Trump lashes out at Dem talk of 'constitutional crisis'

President TrumpDonald John TrumpSchiff blasts Trump for making 'false claims' about Russia intel: 'You've betrayed America. Again.' Poll: Sanders leads 2020 Democratic field with 28 percent, followed by Warren and Biden More than 6 in 10 expect Trump to be reelected: poll MORE on Sunday took to Twitter to excoriate Democrats and the media over the suggestion that the U.S. is facing a constitutional crisis, calling the assertion "a pathetically untrue soundbite."

"The Democrats new and pathetically untrue sound bite is that we are in a 'Constitutional Crisis,'" Trump wrote in multiple tweets. "They and their partner, the Fake News Media, are all told to say this as loud and as often as possible. They are a sad JOKE! We may have the strongest Economy in our history, best employment numbers ever, low taxes & regulations, a rebuilt military & V.A., many great new judges, & so much more."

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Trump went on to claim that the real constitutional crisis is "a giant SCAM perpetrated upon our nation, a Witch Hunt, a Treasonous Hoax." The president has often used those terms to describe the FBI and special counsel Robert MuellerRobert (Bob) Swan MuellerCNN's Toobin warns McCabe is in 'perilous condition' with emboldened Trump CNN anchor rips Trump over Stone while evoking Clinton-Lynch tarmac meeting The Hill's 12:30 Report: New Hampshire fallout MORE's investigations into Russia's election interference. He later said the Democrats were acting like "crazed lunatics" in the wake of the Mueller probe's end and that the only constitutional crisis is "the Democrats refusing to work."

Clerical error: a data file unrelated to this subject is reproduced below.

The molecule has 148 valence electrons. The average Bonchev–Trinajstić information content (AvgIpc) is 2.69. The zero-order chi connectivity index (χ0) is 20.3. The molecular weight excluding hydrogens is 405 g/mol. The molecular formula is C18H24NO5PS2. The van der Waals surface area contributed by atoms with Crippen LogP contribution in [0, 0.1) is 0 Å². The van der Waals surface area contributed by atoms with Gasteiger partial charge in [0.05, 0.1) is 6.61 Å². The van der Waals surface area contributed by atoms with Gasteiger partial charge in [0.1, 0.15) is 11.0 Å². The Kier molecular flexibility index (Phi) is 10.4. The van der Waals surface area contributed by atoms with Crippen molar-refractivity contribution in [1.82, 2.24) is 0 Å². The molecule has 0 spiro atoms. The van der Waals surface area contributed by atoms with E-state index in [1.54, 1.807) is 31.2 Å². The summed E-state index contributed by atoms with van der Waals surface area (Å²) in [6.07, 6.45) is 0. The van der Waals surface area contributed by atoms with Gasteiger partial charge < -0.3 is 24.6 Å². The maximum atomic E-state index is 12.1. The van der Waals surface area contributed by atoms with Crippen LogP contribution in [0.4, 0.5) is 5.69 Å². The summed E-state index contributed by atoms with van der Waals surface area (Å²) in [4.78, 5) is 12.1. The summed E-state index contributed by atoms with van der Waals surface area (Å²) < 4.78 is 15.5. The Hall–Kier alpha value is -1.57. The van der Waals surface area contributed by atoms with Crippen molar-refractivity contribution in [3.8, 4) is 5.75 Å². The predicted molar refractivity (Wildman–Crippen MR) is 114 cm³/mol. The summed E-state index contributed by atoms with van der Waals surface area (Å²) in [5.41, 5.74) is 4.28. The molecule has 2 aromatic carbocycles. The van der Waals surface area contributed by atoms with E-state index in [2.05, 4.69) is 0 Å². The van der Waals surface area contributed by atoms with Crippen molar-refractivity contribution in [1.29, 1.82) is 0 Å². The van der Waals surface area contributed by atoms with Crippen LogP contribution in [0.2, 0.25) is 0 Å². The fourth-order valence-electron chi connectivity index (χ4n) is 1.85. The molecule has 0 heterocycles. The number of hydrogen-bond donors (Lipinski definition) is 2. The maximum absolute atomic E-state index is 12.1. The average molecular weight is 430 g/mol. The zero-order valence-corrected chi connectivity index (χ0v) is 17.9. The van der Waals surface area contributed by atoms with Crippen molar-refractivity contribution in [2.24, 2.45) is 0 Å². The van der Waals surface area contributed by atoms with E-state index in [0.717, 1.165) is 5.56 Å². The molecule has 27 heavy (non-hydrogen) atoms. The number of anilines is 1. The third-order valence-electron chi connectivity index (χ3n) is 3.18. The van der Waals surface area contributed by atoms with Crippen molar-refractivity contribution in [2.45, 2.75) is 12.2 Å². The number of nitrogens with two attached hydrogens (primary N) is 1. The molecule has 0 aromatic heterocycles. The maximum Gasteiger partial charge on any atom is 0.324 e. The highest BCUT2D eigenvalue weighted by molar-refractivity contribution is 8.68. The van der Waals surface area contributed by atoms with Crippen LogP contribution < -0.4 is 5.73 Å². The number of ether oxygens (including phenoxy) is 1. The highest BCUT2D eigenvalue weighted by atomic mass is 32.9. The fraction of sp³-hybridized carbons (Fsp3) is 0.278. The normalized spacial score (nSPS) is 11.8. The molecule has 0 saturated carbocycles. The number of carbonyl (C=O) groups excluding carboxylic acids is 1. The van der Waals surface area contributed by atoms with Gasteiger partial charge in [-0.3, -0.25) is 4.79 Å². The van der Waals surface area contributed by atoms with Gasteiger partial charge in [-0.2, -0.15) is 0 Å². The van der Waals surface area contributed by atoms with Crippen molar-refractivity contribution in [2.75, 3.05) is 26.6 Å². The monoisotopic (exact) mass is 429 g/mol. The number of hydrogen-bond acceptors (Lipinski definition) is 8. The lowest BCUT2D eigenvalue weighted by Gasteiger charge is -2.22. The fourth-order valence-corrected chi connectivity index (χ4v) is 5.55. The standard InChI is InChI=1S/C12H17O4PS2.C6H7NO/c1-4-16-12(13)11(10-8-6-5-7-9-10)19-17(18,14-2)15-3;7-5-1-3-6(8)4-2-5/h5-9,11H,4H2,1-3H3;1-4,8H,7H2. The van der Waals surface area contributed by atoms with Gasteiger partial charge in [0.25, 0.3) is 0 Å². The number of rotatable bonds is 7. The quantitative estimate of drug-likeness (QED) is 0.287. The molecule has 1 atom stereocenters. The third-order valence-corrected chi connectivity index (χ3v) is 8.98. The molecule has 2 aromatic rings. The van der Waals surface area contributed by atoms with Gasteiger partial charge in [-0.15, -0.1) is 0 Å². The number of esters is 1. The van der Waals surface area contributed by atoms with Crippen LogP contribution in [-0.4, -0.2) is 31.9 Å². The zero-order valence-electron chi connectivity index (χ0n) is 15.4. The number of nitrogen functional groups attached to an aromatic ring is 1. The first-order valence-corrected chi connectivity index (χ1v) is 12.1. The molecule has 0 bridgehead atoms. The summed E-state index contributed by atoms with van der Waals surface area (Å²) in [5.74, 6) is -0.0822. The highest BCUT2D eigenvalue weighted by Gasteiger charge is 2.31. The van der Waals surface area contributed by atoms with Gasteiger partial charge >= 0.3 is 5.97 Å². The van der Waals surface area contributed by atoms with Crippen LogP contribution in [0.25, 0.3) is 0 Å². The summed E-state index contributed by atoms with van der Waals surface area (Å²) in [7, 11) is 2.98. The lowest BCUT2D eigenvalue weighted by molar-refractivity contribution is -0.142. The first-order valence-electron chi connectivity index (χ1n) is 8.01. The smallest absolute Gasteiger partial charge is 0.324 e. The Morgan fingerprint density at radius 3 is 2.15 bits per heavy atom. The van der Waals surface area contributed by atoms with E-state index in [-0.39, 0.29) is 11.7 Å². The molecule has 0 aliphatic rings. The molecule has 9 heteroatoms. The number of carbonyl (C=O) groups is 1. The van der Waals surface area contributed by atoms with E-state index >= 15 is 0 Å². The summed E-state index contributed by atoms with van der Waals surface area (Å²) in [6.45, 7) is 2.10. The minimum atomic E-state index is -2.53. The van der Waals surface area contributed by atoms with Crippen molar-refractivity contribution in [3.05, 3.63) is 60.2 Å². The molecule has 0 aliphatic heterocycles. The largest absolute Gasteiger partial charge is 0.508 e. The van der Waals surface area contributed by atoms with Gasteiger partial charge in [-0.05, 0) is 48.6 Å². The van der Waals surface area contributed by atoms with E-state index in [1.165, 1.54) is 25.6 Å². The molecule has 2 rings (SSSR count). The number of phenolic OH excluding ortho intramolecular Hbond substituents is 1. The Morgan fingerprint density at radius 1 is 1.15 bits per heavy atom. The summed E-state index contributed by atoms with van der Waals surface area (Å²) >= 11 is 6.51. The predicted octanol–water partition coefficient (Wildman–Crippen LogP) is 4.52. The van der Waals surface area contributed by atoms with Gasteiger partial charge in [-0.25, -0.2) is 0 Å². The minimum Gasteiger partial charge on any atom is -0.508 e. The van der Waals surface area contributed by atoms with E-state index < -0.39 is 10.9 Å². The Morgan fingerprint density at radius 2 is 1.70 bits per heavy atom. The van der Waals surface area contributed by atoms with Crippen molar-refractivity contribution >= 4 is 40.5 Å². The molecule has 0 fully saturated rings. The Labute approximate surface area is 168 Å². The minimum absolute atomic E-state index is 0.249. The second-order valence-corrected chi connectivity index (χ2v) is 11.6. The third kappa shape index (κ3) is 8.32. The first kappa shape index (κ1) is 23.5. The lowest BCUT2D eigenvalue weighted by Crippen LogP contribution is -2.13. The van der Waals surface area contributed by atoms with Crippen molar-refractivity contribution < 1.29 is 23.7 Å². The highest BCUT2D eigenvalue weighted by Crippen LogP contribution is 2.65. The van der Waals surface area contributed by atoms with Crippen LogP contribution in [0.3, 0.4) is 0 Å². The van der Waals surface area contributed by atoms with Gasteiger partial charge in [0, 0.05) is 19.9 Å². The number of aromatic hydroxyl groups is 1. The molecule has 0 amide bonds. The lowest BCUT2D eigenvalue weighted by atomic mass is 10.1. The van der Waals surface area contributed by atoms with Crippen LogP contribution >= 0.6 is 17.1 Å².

His tweets come after prominent Democrats, including Speaker Nancy PelosiNancy PelosiTrump's Intel moves spark Democratic fury Buttigieg sounds alarm after Sanders wins Nevada Russian interference reports rock Capitol Hill MORE (Calif.) and House Judiciary Committee Chairman Jerrold NadlerJerrold (Jerry) Lewis NadlerTrump adviser presses House investigators to make Bezos testify Nadler demands answers from Barr on 'new channel' for receiving Ukraine info from Giuliani Trump predicts Ocasio-Cortez will launch primary bid against Schumer MORE (N.Y.), last week made the assertion that the country is experiencing a constitutional crisis.

Nadler made his comments after his panel voted to hold Attorney General William BarrWilliam Pelham BarrBill Barr is trying his best to be Trump's Roy Cohn Hillicon Valley: Facebook, Twitter split on Bloomberg video | Sanders briefed on Russian efforts to help campaign | Barr to meet with Republicans ahead of surveillance fight Sanders says he was briefed on Russian effort to help campaign MORE in contempt for failing to turn over an unredacted version of Mueller's final report. 

"We’ve talked for a long time about approaching a constitutional crisis. We are now in it,” Nadler told reporters following the vote.

"Now is the time of testing whether we can keep a republic or whether this republic is destined to change into a different, more tyrannical form of government," he added. "We must resist this."

The following day, Pelosi said at a press conference that she agrees with Nadler.

"Yes, I do agree with Chairman Nadler because the administration has decided that they're not going to honor their oath of office," she said.

It's unclear how congressional Democrats will move forward in response to the fallout from Mueller's report. Pelosi has not said if the full House will vote on the contempt resolution against Barr.

Many progressive Democrats, meanwhile, including Rep. Alexandria Ocasio-CortezAlexandria Ocasio-CortezOcasio-Cortez claps back after article on her dress: 'Sequins are a great accessory to universal healthcare' Democrats working to ensure Trump's second term Ocasio-Cortez announces slate of all-female congressional endorsements MORE (N.Y.), have called for the House to begin an investigation into whether Trump should be impeached. 

However, Pelosi has steadfastly resisted to go forward with impeachment, arguing that it's a distraction and not the most effective way to win as the U.S. heads into an election year.